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Wisconsin lawmaker cites black culture in justifying rebuke

Wisconsin state Sen. Lena Taylor, D-Milwaukee, gestures while speaking at the State Capitol in Madison in 2015. Taylor said on Monday that she used "controversial" language during an argument with a Milwaukee bank teller on April 6 but thought she could speak that way because both of them are black and conversations in black culture are different than in other settings. (Michael P. King/Wisconsin State Journal via AP, File)

Wisconsin state Sen. Lena Taylor, D-Milwaukee, gestures while speaking at the State Capitol in Madison in 2015. Taylor said on Monday that she used “controversial” language during an argument with a Milwaukee bank teller on April 6 but thought she could speak that way because both of them are black and conversations in black culture are different than in other settings. (Michael P. King/Wisconsin State Journal via AP, File)

By SCOTT BAUER
Associated Press

MADISON, Wis. (AP) — Democratic state Sen. Lena Taylor is losing power in the Wisconsin Legislature amid a complaint filed by a former employee that resulted in an $80,000 payment and fallout from an incident at a Milwaukee bank that resulted in her being ticketed for disorderly conduct.

Taylor, of Milwaukee, was removed on Tuesday from the Legislature’s Joint Finance Committee, the most powerful panel in the Statehouse that’s charged with writing the state’s spending plan every two years.

She was one of two Democratic senators on the committee.

She’s being replaced with Sen. LaTonya Johnson of Milwaukee. Democratic Senate Minority Leader Jennifer Shilling made the decision to replace Taylor with Johnson but did not say why.

The change occurred as Taylor fights the disorderly conduct ticket from April, she used racially charged language in speaking to a bank teller. Taylor also revealed on Tuesday that she was the subject of an employee complaint, but the details of that complaint were not immediately available.

Taylor issued a statement Tuesday calling her removal from the budget committee “unfortunate,” but she promised to continue to “be a voice for the interests of the constituents I serve.”

Taylor also responded to a claim made by someone she called a “disgruntled employee” who was “unwilling to meet the requirements” of the position, including working in the Capitol.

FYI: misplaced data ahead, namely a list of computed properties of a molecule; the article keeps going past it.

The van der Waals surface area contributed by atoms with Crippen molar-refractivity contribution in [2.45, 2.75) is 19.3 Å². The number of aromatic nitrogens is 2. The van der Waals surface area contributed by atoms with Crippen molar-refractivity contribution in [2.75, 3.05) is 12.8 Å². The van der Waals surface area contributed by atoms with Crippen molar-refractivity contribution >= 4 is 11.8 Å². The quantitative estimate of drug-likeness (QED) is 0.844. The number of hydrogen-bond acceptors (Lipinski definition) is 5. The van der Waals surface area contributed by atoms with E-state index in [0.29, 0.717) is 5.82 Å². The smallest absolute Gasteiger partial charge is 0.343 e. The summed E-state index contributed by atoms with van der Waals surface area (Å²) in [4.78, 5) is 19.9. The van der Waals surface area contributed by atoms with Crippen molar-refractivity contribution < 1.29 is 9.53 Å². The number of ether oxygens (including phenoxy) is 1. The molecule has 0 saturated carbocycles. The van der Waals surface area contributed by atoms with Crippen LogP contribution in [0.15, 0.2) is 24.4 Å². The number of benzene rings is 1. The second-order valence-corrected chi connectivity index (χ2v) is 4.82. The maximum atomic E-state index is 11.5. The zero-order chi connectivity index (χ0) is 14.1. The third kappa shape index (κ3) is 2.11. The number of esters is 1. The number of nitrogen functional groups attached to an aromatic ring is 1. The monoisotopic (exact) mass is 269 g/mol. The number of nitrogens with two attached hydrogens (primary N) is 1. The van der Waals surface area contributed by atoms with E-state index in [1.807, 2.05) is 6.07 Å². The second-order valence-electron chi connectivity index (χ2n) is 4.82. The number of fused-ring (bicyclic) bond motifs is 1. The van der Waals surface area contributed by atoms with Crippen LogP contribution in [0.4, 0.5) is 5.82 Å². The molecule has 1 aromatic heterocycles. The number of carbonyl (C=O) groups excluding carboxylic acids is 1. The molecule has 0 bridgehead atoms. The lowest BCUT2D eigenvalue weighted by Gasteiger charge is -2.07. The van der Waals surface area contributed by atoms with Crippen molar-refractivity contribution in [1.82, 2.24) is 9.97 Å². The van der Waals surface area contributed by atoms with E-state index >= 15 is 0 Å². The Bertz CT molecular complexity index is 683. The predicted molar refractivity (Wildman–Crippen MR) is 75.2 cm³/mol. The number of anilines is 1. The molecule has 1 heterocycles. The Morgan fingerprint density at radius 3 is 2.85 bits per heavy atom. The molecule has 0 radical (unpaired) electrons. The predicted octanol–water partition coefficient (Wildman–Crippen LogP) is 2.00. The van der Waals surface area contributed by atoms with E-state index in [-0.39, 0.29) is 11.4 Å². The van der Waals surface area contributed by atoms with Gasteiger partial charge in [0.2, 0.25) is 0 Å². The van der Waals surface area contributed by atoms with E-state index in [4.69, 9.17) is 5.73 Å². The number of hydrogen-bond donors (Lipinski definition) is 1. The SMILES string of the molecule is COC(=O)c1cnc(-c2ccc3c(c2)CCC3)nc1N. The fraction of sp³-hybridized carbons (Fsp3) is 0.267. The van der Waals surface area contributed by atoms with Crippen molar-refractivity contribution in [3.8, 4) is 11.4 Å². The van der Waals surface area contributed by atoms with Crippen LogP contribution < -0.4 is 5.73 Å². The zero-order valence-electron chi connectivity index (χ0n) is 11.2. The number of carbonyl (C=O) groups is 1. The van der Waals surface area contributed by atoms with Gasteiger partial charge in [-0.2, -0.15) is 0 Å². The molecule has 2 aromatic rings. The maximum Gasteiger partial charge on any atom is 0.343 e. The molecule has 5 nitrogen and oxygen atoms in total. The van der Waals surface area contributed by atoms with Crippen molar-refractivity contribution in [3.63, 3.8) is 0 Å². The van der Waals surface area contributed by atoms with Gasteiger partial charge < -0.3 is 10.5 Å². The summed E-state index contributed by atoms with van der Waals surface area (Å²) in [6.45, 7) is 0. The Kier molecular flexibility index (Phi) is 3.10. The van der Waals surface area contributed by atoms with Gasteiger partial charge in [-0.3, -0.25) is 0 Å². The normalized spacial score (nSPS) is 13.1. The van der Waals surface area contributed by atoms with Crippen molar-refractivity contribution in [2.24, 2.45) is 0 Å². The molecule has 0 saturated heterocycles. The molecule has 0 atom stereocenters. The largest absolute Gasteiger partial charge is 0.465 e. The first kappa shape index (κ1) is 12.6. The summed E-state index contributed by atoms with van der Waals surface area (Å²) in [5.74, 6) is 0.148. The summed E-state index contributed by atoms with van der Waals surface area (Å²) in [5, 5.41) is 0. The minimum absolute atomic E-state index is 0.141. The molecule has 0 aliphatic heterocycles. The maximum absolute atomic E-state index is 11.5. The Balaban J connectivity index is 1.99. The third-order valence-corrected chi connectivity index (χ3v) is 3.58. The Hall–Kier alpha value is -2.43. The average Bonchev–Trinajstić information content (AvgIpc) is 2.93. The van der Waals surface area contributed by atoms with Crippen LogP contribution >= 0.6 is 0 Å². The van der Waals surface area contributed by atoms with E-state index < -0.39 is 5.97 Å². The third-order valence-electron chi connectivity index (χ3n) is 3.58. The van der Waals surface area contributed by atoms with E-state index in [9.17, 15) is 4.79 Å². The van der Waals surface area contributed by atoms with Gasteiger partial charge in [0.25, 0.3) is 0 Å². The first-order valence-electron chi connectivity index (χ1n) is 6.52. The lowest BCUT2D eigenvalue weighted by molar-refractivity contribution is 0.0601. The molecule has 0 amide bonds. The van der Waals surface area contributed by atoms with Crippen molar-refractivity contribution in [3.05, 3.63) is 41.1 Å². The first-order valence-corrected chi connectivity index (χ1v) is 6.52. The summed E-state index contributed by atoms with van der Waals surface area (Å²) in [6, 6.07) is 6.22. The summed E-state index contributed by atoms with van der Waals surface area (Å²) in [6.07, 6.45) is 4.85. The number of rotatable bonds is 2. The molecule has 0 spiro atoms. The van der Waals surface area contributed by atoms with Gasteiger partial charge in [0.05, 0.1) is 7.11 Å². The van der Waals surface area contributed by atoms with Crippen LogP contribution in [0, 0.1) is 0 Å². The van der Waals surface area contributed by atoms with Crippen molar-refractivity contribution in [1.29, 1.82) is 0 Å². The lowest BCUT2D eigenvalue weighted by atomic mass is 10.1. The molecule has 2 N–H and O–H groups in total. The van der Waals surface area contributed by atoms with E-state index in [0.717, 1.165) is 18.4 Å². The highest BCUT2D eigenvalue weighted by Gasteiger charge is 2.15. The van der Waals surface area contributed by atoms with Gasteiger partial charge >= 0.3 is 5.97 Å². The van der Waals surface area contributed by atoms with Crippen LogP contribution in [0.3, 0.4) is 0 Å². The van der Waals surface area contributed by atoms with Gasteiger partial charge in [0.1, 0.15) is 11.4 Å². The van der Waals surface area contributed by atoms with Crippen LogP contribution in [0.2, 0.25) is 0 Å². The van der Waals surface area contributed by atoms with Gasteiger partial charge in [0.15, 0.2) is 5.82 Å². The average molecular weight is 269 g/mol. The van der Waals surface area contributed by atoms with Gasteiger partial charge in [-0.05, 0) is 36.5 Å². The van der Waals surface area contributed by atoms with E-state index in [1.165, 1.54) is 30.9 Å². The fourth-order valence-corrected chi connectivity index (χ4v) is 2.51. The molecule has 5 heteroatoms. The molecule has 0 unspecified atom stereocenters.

The Associated Press requested details of the employee’s complaint, which was filed with the Senate chief clerk’s office.

Taylor said corrective measures for the employee were rebuffed or deflected with claims of unfair work treatment.

She said the employee was paid $80,000 under a “no show, no work” arrangement for nearly a year.

The senator criticized the process used to investigate the claim, saying the same person who provides both lawmakers and employees with advice on personnel manners performed the investigation.

She has also been defending herself following her dispute with a bank teller at a Wells Fargo bank in Milwaukee. In a radio interview on Monday, Taylor, who is black, defended the words she used when speaking with the bank teller, who was also black.

The Milwaukee police report said witnesses heard Taylor refer to the teller as a “good house (N-word).” Taylor refutes that she used that word and instead said she used a different phrase that sounds like “negro.” Taylor said she thought she could speak that way because both she and the teller are black, and she said conversations within black culture are different than other conversations.

Taylor has pleaded not guilty to the disorderly conduct citation and has a pretrial appearance on Aug. 1.
Taylor, 51, has been in the Legislature since 2003.

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